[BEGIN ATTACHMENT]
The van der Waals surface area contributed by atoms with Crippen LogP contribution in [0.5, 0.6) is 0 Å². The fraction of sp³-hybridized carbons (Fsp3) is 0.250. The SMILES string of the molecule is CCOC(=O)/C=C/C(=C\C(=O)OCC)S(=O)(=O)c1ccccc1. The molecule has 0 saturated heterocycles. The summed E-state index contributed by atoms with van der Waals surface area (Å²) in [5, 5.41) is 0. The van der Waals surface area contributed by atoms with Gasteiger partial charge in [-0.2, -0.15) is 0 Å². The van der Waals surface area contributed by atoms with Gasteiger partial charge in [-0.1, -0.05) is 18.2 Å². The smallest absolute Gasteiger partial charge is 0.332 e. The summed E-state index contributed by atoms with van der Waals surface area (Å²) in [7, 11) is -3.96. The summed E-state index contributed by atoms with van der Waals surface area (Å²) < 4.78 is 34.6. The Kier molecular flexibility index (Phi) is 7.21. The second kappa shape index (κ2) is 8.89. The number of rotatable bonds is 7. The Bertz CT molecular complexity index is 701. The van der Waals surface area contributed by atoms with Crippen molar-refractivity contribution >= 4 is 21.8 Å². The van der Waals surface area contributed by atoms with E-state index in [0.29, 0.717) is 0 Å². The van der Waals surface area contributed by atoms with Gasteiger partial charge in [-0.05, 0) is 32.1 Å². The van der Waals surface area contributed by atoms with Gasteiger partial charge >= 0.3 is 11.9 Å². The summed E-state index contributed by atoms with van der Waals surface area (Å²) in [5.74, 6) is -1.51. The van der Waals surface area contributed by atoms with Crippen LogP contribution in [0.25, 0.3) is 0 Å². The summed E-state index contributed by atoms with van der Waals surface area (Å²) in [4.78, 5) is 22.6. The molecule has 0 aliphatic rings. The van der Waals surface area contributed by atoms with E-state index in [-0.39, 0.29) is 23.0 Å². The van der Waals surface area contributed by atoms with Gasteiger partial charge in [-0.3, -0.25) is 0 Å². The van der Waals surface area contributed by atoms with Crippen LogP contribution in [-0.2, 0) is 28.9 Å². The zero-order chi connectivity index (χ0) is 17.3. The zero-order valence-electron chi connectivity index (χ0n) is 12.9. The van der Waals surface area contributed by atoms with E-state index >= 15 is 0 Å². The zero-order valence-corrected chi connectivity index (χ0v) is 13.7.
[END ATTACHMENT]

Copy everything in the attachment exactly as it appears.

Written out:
The van der Waals surface area contributed by atoms with Crippen LogP contribution in [0.5, 0.6) is 0 Å². The fraction of sp³-hybridized carbons (Fsp3) is 0.250. The SMILES string of the molecule is CCOC(=O)/C=C/C(=C\C(=O)OCC)S(=O)(=O)c1ccccc1. The molecule has 0 saturated heterocycles. The summed E-state index contributed by atoms with van der Waals surface area (Å²) in [5, 5.41) is 0. The van der Waals surface area contributed by atoms with Gasteiger partial charge in [-0.2, -0.15) is 0 Å². The van der Waals surface area contributed by atoms with Gasteiger partial charge in [-0.1, -0.05) is 18.2 Å². The smallest absolute Gasteiger partial charge is 0.332 e. The summed E-state index contributed by atoms with van der Waals surface area (Å²) in [7, 11) is -3.96. The summed E-state index contributed by atoms with van der Waals surface area (Å²) < 4.78 is 34.6. The Kier molecular flexibility index (Phi) is 7.21. The second kappa shape index (κ2) is 8.89. The number of rotatable bonds is 7. The Bertz CT molecular complexity index is 701. The van der Waals surface area contributed by atoms with Crippen molar-refractivity contribution >= 4 is 21.8 Å². The van der Waals surface area contributed by atoms with E-state index in [0.29, 0.717) is 0 Å². The van der Waals surface area contributed by atoms with Gasteiger partial charge in [-0.05, 0) is 32.1 Å². The van der Waals surface area contributed by atoms with Gasteiger partial charge >= 0.3 is 11.9 Å². The summed E-state index contributed by atoms with van der Waals surface area (Å²) in [5.74, 6) is -1.51. The van der Waals surface area contributed by atoms with Crippen LogP contribution in [0.25, 0.3) is 0 Å². The summed E-state index contributed by atoms with van der Waals surface area (Å²) in [4.78, 5) is 22.6. The molecule has 0 aliphatic rings. The van der Waals surface area contributed by atoms with E-state index in [-0.39, 0.29) is 23.0 Å². The van der Waals surface area contributed by atoms with Gasteiger partial charge in [-0.3, -0.25) is 0 Å². The van der Waals surface area contributed by atoms with Crippen LogP contribution in [-0.2, 0) is 28.9 Å². The zero-order chi connectivity index (χ0) is 17.3. The zero-order valence-electron chi connectivity index (χ0n) is 12.9. The van der Waals surface area contributed by atoms with E-state index >= 15 is 0 Å². The zero-order valence-corrected chi connectivity index (χ0v) is 13.7.